A Word from Rabbi Schulman - 4/27/18
You know the old expression, 2 Jews, 3 opinions? I can tell you that in Israel, the ratio is much higher. For one of the defining characteristics about Israelis is that they are highly opinionated about everything.
This is especially true when it comes to how Israelis define being Jewish.
22% of the population is Orthodox. But there are many different kinds of Orthodox Jews including Ashkenazi, Sephardi, and Mizrahi Jews who are of Middle Eastern descent. There are ultra-Orthodox Jews who live in insular neighborhoods. There are Dati Leumi, Religious Zionists, who are fully integrated in Israeli society.
An even larger segment of Israeli society is completely non-religious. Secular Israelis compose nearly half of the Jewish population. They are distant from any religious practice. These are the Israelis you see on Tel Aviv’s beaches on Rosh Hashanah and Yom Kippur.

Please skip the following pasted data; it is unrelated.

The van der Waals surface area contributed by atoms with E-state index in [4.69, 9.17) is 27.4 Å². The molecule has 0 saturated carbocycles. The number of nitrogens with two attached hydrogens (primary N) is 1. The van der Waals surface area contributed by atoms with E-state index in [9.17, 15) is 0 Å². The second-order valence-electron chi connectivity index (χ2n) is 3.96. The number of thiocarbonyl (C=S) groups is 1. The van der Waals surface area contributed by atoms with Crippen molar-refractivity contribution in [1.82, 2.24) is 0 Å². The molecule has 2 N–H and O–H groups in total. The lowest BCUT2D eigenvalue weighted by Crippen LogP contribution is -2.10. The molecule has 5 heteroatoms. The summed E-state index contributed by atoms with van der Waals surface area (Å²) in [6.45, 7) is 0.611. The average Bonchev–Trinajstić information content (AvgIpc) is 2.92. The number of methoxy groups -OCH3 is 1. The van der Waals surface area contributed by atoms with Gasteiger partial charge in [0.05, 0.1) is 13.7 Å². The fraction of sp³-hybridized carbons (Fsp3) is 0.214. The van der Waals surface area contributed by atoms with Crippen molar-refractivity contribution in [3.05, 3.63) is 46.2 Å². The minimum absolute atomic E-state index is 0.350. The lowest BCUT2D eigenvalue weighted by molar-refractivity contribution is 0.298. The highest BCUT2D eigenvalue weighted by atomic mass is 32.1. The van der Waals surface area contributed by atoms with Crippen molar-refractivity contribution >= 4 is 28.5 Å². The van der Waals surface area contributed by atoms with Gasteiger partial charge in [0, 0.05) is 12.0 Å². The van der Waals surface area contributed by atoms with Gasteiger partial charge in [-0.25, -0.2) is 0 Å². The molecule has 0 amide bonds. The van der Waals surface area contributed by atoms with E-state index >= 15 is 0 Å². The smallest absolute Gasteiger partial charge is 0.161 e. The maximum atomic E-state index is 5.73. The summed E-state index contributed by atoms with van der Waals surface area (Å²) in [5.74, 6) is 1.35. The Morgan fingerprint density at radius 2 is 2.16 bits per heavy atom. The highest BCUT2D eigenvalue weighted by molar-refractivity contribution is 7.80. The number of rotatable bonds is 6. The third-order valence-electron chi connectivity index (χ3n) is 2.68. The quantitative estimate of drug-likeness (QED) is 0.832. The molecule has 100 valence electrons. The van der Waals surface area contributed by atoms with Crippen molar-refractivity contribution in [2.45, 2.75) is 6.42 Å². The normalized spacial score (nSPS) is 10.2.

Somewhere in the middle are so-called Masorti Jews. They maintain many of the customs and practices of Judaism such as keeping kosher and observing Shabbat and Jewish holidays but they are not as stringent as the Orthodox.
Lastly, there are Reform Jews and those affiliated with the Conservative Movement. According to a Pew Research study, only 3% of Israelis belong to the Israeli Movement for Reform and Progressive Judaism and just 2% are Conservative.
Do all these kinds of Israelis accept one another? Do they all live “like brothers and sisters dwelling together in peace?” Maybe when the Messiah comes, but for now they argue over many things such as:
Who is a Jew? Who must serve in the Israeli Defense Force? How can somebody convert to Judaism? In what cemetery can a Jew be buried? Can a Reform rabbi sit on a municipal religious council? Can women read from the Torah at the Western Wall?
Israeli society can be very confusing. But I have a resource you can go to for help on the website of the Association of Reform Zionists in America (ARZA).
These infographics won’t resolve any arguments but at least you will have a better idea of why Israel is so complex